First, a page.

I have endless stories about Julia. She called me up once I moved to Boston in the early ‘90s and I thought it was a joke, but it as Julia. She said, “Come over and let’s go to dinner.” I showed up and it was just me and Julia. I’d met her a few times, but I was still awe-inspired. So I’m making a soup or some stupid thing and she shows up with a big tray of oysters and asks me to shuck them just to see if I know how to shuck oysters. And I didn’t, I was terrible, after 10 minutes I was flailing around, she came up and said, “Do you want some help, dearie?” (laughs) in her inimitable voice. I said, “No, I don’t need help, I just need a big glass of wine, you open the oysters and let’s just have a good time.” She liked to do that occasionally. My two favorite stories are – on the set she was supposed to promote an underwriter that was a vineyard and at the end she started to pull the bottle out with Jacques or whoever she was cooking with, so, instead she pulled out a bottle of Budweiser, and cracked it open. I thought that was like Julia, I thought that was just great. The other one was Nancy Silverton, on the baking show, did her brioche tart with a secret sauce. She took a bite and she started tearing up, by the way it’s the best recipe in that book Baking with Julia. And she just started crying because it reminded her of that time. I think those two stories give you the bookends on Julia.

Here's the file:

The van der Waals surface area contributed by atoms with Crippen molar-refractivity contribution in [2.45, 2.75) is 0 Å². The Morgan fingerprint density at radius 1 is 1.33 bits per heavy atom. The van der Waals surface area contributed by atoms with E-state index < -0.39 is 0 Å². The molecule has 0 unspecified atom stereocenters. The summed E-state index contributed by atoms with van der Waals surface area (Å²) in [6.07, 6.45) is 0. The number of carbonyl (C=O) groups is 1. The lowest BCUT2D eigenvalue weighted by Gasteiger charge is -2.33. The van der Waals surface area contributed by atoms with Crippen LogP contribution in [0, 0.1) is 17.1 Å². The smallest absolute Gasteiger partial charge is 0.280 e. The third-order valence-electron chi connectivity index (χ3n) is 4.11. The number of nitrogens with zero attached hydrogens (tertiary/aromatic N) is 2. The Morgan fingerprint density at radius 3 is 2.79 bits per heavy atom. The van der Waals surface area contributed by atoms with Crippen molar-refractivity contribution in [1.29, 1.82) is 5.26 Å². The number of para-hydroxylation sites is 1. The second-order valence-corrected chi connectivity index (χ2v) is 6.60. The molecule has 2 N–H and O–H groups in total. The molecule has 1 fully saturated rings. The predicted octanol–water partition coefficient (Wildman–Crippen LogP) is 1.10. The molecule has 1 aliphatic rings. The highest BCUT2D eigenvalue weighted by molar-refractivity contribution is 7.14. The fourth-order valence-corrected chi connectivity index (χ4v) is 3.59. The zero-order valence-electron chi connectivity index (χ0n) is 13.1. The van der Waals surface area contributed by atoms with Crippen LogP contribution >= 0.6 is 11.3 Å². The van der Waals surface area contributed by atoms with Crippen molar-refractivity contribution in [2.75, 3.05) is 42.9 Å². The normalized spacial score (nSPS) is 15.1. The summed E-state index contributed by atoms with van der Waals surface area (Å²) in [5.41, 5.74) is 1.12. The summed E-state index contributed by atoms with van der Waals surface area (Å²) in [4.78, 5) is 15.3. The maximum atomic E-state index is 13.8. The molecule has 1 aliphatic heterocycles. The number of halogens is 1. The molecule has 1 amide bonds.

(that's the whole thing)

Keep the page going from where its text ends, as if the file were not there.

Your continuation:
Wow, so you got to go to her house in Cambridge.